9. wroach, 7 years ago
      Hello all and thanx for your response.
      I will try to anwer everyone here.
      To start out I do lke the wood look as the back of the box is org with no paint.
      The guy I got this 1 from had 2 and he said they belonged to his gradma from Chicago.
      The other one was the same but the metal was taken off the doors and someone redone it as a peice of furniture. It has the bottom drain plug but not the porcelain water insert and spicket as mine dose.
      I do beleive that someone along the way painted it green on the outside and white on on side in the inside. However all the paint is chipping and flaking off.
      I am trying to sell it but Im not sure which would bring more money.
      I do like the natual wood better then the paint and have a friend that owned an antique shop for 30 years and he can refininsh it for me for $100.
      He has also told be that he has ony seen 1 other one with the water dispenser in itand that was about 40 yrs ago. He believes that this could be a commerical model, one used at a gerenal store or one for the very wealthy for that time period.
      Mine does have the dran plug/Hose where it drains into a pan under the unit.
      Its just got me stomped that I cant find one anwhere that has the water option.
    10. blunderbuss2 blunderbuss2, 7 years ago
      They all will have a drain pan. If you have yours, you are lucky as most were thrown out or used for such things as solvent pans for washing off greasy parts in a garage, planters etc.. $100 is cheap! If he does it right. Don't care how good a friend he is, I would require a close inspection of prep. before OK'ing the finish to be applied. Nice piece, don't let anybody screw it up.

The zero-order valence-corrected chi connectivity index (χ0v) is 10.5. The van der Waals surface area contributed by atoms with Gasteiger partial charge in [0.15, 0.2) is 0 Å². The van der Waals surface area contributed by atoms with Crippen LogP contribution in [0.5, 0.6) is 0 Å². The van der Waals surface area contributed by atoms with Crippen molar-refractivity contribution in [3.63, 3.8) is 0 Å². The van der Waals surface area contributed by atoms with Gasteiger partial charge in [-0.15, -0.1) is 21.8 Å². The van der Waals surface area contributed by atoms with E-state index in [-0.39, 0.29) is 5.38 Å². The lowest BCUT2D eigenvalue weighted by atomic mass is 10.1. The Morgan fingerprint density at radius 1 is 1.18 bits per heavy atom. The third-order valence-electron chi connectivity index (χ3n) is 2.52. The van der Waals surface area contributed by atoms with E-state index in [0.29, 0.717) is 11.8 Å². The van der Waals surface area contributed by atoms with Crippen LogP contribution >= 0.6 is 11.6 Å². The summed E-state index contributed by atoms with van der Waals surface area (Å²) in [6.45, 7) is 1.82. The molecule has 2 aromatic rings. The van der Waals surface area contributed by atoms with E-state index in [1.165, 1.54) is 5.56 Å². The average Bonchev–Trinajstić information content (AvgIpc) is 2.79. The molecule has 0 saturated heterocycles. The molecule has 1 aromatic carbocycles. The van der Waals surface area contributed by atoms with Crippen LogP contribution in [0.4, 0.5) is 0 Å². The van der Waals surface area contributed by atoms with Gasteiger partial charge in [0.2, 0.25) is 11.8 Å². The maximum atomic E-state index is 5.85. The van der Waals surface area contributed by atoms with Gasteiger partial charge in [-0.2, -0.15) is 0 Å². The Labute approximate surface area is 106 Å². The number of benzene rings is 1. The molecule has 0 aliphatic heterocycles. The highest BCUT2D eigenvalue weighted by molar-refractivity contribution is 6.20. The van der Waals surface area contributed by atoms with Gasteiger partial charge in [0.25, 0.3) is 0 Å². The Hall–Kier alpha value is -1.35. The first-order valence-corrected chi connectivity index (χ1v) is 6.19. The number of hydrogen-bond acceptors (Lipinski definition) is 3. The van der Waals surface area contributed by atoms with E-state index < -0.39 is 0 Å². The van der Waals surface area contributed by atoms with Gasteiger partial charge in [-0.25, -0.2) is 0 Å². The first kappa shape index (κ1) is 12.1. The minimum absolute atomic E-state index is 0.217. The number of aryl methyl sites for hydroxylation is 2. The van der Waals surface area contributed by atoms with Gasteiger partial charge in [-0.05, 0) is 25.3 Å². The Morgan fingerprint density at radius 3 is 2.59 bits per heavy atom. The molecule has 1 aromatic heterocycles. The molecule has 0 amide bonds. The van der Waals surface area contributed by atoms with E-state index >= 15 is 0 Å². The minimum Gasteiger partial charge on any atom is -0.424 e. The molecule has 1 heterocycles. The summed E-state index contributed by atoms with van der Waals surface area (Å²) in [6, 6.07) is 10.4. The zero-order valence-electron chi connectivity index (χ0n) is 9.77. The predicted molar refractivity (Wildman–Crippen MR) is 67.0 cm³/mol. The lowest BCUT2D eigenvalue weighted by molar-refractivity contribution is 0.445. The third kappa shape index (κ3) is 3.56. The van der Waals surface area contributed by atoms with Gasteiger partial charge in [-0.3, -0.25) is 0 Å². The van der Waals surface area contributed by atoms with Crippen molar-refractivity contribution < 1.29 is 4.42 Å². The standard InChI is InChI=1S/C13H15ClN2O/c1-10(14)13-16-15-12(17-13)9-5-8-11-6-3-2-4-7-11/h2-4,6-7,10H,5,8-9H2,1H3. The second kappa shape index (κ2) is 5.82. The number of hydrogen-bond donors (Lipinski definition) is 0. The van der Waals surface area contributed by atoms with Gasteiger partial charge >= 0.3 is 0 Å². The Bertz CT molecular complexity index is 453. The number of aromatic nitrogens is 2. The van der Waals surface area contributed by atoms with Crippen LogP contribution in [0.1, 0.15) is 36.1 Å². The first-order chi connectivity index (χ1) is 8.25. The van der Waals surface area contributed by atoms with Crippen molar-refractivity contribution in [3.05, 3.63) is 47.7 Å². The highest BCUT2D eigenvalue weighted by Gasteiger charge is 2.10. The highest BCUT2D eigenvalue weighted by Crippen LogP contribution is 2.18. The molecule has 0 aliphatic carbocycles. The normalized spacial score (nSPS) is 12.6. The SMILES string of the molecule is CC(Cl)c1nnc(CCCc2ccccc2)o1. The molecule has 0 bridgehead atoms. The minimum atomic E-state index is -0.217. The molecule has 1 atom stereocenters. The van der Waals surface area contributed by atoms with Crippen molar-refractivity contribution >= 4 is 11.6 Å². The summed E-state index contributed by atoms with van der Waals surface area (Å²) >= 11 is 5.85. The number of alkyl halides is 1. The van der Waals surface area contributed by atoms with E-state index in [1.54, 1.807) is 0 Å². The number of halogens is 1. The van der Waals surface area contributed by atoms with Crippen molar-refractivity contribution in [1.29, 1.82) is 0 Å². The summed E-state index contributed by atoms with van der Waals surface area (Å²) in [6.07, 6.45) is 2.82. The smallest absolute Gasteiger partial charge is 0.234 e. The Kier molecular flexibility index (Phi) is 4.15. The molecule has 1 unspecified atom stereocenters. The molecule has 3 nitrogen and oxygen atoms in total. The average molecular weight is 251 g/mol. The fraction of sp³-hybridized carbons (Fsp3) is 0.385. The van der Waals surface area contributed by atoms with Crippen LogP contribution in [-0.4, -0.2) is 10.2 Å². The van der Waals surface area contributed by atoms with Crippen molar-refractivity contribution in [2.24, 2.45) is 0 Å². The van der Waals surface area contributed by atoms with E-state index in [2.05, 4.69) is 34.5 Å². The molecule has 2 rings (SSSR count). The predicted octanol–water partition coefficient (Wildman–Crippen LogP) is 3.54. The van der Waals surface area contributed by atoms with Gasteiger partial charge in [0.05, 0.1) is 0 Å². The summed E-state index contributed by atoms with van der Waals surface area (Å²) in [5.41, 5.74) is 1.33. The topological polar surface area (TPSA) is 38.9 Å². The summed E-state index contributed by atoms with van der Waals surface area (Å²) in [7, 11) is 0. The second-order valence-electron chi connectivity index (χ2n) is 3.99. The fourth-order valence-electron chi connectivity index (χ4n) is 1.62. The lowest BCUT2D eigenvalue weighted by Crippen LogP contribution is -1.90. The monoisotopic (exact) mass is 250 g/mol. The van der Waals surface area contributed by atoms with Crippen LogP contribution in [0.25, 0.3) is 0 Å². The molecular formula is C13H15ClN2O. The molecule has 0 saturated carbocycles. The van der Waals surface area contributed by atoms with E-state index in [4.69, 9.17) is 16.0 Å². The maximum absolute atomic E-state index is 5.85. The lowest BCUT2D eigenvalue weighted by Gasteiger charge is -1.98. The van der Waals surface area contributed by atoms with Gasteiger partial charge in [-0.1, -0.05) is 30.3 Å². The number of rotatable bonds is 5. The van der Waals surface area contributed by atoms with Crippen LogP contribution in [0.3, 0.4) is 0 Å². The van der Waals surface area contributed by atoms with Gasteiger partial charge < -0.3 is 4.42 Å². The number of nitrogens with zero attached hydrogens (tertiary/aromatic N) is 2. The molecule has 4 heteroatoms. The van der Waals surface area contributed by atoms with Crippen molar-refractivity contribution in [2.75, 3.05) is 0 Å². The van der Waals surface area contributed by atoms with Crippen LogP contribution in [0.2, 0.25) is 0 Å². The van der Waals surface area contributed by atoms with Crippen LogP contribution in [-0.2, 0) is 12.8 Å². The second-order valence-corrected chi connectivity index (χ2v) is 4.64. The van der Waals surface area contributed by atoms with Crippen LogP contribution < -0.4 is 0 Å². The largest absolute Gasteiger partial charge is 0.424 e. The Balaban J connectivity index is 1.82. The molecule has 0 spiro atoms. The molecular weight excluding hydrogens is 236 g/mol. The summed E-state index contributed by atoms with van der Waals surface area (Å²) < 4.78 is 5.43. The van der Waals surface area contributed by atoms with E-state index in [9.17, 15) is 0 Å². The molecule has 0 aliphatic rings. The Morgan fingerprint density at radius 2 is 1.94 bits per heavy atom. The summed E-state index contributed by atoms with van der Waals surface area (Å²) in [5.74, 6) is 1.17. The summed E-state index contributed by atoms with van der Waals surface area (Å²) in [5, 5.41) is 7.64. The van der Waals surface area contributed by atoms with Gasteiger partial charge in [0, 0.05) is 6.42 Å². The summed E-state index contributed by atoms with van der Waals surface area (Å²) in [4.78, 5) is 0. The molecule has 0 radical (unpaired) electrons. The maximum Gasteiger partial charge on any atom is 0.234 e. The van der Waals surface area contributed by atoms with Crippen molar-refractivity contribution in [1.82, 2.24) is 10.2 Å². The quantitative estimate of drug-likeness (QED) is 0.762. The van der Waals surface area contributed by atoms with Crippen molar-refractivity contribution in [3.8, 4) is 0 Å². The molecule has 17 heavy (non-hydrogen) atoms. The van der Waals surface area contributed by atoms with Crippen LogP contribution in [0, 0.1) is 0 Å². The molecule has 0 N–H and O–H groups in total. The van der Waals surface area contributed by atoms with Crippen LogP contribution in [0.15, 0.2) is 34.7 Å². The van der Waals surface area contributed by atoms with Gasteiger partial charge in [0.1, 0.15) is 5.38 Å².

11. Chadakoin Chadakoin, 7 years ago
      My 2 ¢ : leave the finish alone. Every antique mall in the US has at least half a dozen of these languishing that that have been refinished and brasses polished to the max. Ho-hum. You've got the look that folks are looking for these days in this piece; full of aged crackly character. That jadeite green screams 1920s-30s. The most I'd do is vacuum out the flaky stuff and maybe brush off the hardware a little.
    12. Drill Drill, 7 years ago
      Food for thought : I once saw a 1920s Pie safe with five coats of crackled paint. It was clear coated to stop the paint from coming off. But the hardware was original brass ,that was restored to a high polished finish(to include the brass mesh grills) The interior shelves inside were srtiped and stained clear oak and you could see it through the grills. It was a stunning piece to see the old paint virtually untouched and the interior completely restored along with just the metal. This piece changed the way that I look at refinishing.I use this alternating technique sometimes when restoring trunks.If you don't like the look, you can always go to full restoration of the wood..BB2 is correct you can always put patina back on rather quickly using the technique with ammonia he described.I don't know fridges though so good luck with the piece.
    13. trunkingforfun, 6 years ago
      Thanks, BB2 for the trade secret. Never knew about that.
    14. fhrjr2 fhrjr2, 6 years ago
      Strip this and refinish it for $100??? Something very wrong with that if it is done properly.